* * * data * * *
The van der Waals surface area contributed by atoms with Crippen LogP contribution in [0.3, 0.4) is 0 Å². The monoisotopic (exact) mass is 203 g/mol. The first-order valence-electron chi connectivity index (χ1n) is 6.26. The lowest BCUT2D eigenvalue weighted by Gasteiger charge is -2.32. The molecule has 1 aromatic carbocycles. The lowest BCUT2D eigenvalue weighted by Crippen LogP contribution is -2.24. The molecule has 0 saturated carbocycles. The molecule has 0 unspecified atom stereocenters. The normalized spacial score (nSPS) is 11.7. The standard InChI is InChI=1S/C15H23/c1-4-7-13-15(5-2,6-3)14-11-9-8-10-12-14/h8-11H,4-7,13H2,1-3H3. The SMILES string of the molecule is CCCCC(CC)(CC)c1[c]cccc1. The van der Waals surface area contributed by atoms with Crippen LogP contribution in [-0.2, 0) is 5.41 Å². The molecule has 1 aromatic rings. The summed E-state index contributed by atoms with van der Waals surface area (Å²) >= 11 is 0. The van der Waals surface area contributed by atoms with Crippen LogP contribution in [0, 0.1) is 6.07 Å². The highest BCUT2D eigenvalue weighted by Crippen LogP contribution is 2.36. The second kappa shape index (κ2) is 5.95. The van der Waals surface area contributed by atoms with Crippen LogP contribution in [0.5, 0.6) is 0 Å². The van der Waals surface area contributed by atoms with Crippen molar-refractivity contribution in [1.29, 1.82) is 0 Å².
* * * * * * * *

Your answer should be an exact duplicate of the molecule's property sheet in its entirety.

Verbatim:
The van der Waals surface area contributed by atoms with Crippen LogP contribution in [0.3, 0.4) is 0 Å². The monoisotopic (exact) mass is 203 g/mol. The first-order valence-electron chi connectivity index (χ1n) is 6.26. The lowest BCUT2D eigenvalue weighted by Gasteiger charge is -2.32. The molecule has 1 aromatic carbocycles. The lowest BCUT2D eigenvalue weighted by Crippen LogP contribution is -2.24. The molecule has 0 saturated carbocycles. The molecule has 0 unspecified atom stereocenters. The normalized spacial score (nSPS) is 11.7. The standard InChI is InChI=1S/C15H23/c1-4-7-13-15(5-2,6-3)14-11-9-8-10-12-14/h8-11H,4-7,13H2,1-3H3. The SMILES string of the molecule is CCCCC(CC)(CC)c1[c]cccc1. The van der Waals surface area contributed by atoms with Crippen LogP contribution in [-0.2, 0) is 5.41 Å². The molecule has 1 aromatic rings. The summed E-state index contributed by atoms with van der Waals surface area (Å²) >= 11 is 0. The van der Waals surface area contributed by atoms with Crippen LogP contribution in [0, 0.1) is 6.07 Å². The highest BCUT2D eigenvalue weighted by Crippen LogP contribution is 2.36. The second kappa shape index (κ2) is 5.95. The van der Waals surface area contributed by atoms with Crippen LogP contribution in [0.5, 0.6) is 0 Å². The van der Waals surface area contributed by atoms with Crippen molar-refractivity contribution in [1.29, 1.82) is 0 Å².